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Electronic Design

Bob's Mailbox

Dear Bob:
I enjoyed your "What's All This Drilling Stuff, Anyhow?" column (Electronic Design, March 4, p. 81). Here's a good 1/4-in. 4000-rpm drill: No, at $135, it's not cheap. Milwaukee builds first rate stuff, and I'm sure this is the last 1/4-in. drill you or your grandchild will ever need.

I have an old Black & Decker that still works, though, and I don't expect to upgrade, as it sees little use. I work with metal a lot, and the high speed is good for burning up bits. I recently discovered the advantages offered by air-powered drills. No, it doesn't do you any good unless you have an air compressor. You can get a pretty cheap, good, very high-speed air-powered drill motor from Harbor Freight—no plastic gears. A 2-hp (I know, don't get me started) compressor to run it will cost around $100 on sale. But it's handy for other things too. Plus, the air-driven drill is light and compact.

In addition to high speed, air-powered drills have an outstanding safety feature: near zero torque when stalled. I have a 1/2-in. electric drill that's nearly lethal when the bit grabs, say when drilling into an automobile frame. I recently bought a 1/2-in. pneumatic drill motor (geared, slow) because it fit into my tight work place. I found out that it had about as much running torque as the electric one. But it was safe to hold with one hand, off balance, because when the bit grabbed, the torque dropped to a very manageable level. My electric drill motor now lives on a shelf gathering dust. (Hmmm. Point nicely taken. /rap)

Here's an interesting note: Carpenters use drills to turn their drill bits. Machinists use drill motors to turn their drills. I think it's a matter of what one considers to be a tool.

If I had a lot of holes to drill, an air-driven drill might be a very good way to go. But most years, the amount of drilling that I have to do would not justify that!—RAP

Dear Bob:
Re: 1/4-in. electric drills. You obviously aren't looking hard enough. lists several 1/4-in. electric drills. For example, see

(Yes, but who the heck do they think they are—Enron? They think that they can make a conspiracy to cut off the supply, then force me to pay $139? A good 1/4-in. drill might cost only 3/4 or 2/3 of the price for a 3/8-in. drill—not 3× or 5×. I'll keep going to garage sales to try to find another one. Fortunately, I still have two that are in good shape! /rap)

Bob, I agree that the price is pretty high. But your allegation was that no one made them, not that what was on the market was overpriced!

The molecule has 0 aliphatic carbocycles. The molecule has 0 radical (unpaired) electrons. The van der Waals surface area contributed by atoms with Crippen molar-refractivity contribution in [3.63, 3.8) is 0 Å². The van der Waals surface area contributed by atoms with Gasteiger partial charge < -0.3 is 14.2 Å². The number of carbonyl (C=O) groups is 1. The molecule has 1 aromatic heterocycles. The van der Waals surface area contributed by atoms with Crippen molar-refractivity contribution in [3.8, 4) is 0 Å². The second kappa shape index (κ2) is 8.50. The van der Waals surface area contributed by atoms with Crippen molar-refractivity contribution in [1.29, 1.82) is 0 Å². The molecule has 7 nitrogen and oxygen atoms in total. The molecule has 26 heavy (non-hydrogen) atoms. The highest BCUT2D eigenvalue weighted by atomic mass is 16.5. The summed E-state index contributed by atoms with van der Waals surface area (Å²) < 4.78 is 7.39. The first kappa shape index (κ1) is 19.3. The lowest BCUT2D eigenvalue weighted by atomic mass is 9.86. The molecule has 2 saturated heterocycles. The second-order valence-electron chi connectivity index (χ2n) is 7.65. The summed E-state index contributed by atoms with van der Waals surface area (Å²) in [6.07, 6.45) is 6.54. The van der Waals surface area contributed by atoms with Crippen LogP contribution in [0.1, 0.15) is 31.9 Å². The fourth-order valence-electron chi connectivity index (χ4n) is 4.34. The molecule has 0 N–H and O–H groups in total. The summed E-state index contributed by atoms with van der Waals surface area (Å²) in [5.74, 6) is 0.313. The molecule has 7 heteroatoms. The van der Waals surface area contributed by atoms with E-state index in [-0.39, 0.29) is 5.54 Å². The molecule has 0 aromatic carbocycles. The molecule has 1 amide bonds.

I looked in hardware stores in 25 countries and found none. I didn't check out jewelry stores.—RAP

Your columns are priceless! Although I have sacrificed many coat hangers for tool purposes, my all-time favorite adaptation is the bicycle spoke. Decades ago I scrapped some junker bikes and saved the spokes. They're invaluable for retrieving dropped pieces in cramped engine compartments. The hook on the end is perfect, and their stiffness is ideal. Now I'll have to make some drills.

I must admit, I haven't used bicycle spokes much, other than as bicycle spokes. I usually use coat-hanger wire, or bailing wire. But, there's no hurry. These pieces of metal are just lying around, waiting until we need a drill in their size! Note that not all coat hangers are of the same gauge wire!—RAP

Dear Mr. Pease:
Please forgive my formality, but I have been reading your work for so long that I have raised you to near-deity status. (Obviously, you don't know me very well. /rap) Anyway, my guess is that you have had multiple responses regarding the use of various forms of flattened wire, etc., for drill bits. I thought I would let you know that the common term for bits like those you made is "spoon bits" (see for a picture). Such tools have been employed for quite a while (two or three centuries). Now they're primarily implemented in traditional chair making.

They work well, as you have shown, and are relatively easy to make. Also, have you considered using a small hand-powered drill rather than an electric 1/4-in. drill? I find myself leaving my electric drills in their boxes when I have only a few holes to drill.

I'm not one of the traditionalist wackos who only use hand tools, as my collection of 220-V equipment in my garage proves. But I have found that many hand-powered tools work at least as quickly for small jobs. Enjoy your columns/books/musings/etc.

I had over 100 holes to drill. An electric drill was quite appropriate. My homemade bits aren't terribly sharp, and high rpm is suitable for such drilling.—RAP

All for now. / Comments invited!
RAP / Robert A. Pease / Engineer
[email protected]—or:

Mail Stop D2597A
National Semiconductor
P.O. Box 58090
Santa Clara, CA 95052-8090

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